Dawn Photography by Roger Styles
I cannot claim to be a dedicated dawn photographer. It has always been by chance that I have been up and about at the sunrise hour. Take, for example, while staying in a holiday cottage just a stone’s throw from a Hadrian’s Wall it was a whine from our dog that told me he needed to go out. Hence, outside in my dressing gown at around 5 am, I saw a clear starry sky and mist across the nearby fields. That’s interesting, I thought. So, our dog’s need having been satisfied, I dressed, picked up tripod, camera and lens, donned wellies, and set off to cover the few hundred yards to Hadrian’s Wall. For the next hour and a half, I watched and clicked away as the scene in front of me changed by the minute. It was very special to watch this natural miracle unfold and to be the only person on the hillside witnessing the unique sequence of changing light which would never be repeated. I learned a lot from this experience in terms of trying to control highlights and so on, but I also learned it is essential to have a very good head torch because, as daylight unfolded, I realised that not only had I entered a field of cows, but I was also standing in a large cow pat!
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Hadrian’s Wall Dawn © Roger Styles
Hadrian’s Wall Dawn © Roger Styles
Of course, it is often the changing colour in a dawn sky that catches our attention, and it was that which caused me to be standing on a sloping shingle beach on Kintyre, looking out past the tip of the Isle of Arran to the isolated dome of Ailsa Craig as the sun rose off to my left. This would require a panoramic shot, but my repeated attempts to get the tripod sufficiently stable and level on the sloping shingle were failing as the sky became lighter by the second. There was no alternative. It was going to have to be a handheld panorama of several portrait-format shots. Although fewer landscape-format shots would have been needed to cover the vista, when merged these would have resulted in an unacceptably narrow letterbox image. So, setting exposure manually at the brightest area of the view and using manual focus set at the central distant point I worked steadily left to right across the scene, overlapping each shot by about a third while using the horizon and the handy green horizontal line in the camera viewfinder as a guide. However, in spite of trying not to inadvertently alter any of the camera settings I might, I suspect, have slightly nudged the zoom ring, because after merging the 8 images in Lightroom, and inspecting the resulting panoramic image closely, I could see a tiny step on the right-hand section of the horizon. The fault may not be noticeable in this article and to be honest it doesn’t spoil my enjoyment of the result, but rather it is another valuable learning experience.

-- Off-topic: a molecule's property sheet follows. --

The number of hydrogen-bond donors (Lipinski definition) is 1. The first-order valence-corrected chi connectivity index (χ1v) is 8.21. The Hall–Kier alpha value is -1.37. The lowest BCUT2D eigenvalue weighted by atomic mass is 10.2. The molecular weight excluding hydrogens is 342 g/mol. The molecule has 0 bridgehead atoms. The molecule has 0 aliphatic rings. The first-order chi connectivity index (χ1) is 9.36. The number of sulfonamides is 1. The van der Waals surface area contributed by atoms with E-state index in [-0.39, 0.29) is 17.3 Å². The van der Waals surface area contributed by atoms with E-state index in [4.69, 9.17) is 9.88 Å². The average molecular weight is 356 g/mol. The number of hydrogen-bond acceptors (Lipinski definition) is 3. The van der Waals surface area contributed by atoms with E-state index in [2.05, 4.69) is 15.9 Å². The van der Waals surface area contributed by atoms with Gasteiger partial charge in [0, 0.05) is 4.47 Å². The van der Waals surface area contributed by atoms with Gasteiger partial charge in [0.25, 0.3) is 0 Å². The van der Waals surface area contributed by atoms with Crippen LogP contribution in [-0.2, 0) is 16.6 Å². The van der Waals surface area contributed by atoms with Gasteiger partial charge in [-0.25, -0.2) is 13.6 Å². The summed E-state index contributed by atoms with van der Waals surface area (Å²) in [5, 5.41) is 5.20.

The next example is a simple 7 am shot of sunrise over trees in Norfolk late one September. It might be what a camera club judge would call “just a grab shot”, but it is nevertheless one of my dawn favourites.
Decisive Moment at Sycamotre Gap © Roger Styles
I said at the start that I am not a dedicated dawn photographer, but the experience has always been enjoyable and has sometimes resulted in a pleasing image. My learning points so far are, to know my camera so well that I can operate it in near darkness, visit a promising location in the daytime first, practise taking a panoramic image in any location to perfect the technique, and have a good head torch to avoid cow pats! I should add that using the many weather, sunrise/sunset apps, and also tide tables is advisable, but I will most likely continue to be a “by chance” dawn photographer thanks to our dog who is shown with my wife in the final image, taken at a decisive moment early one January morning at Sycamore Gap on Hadrian’s Wall.
All Images © Roger Styles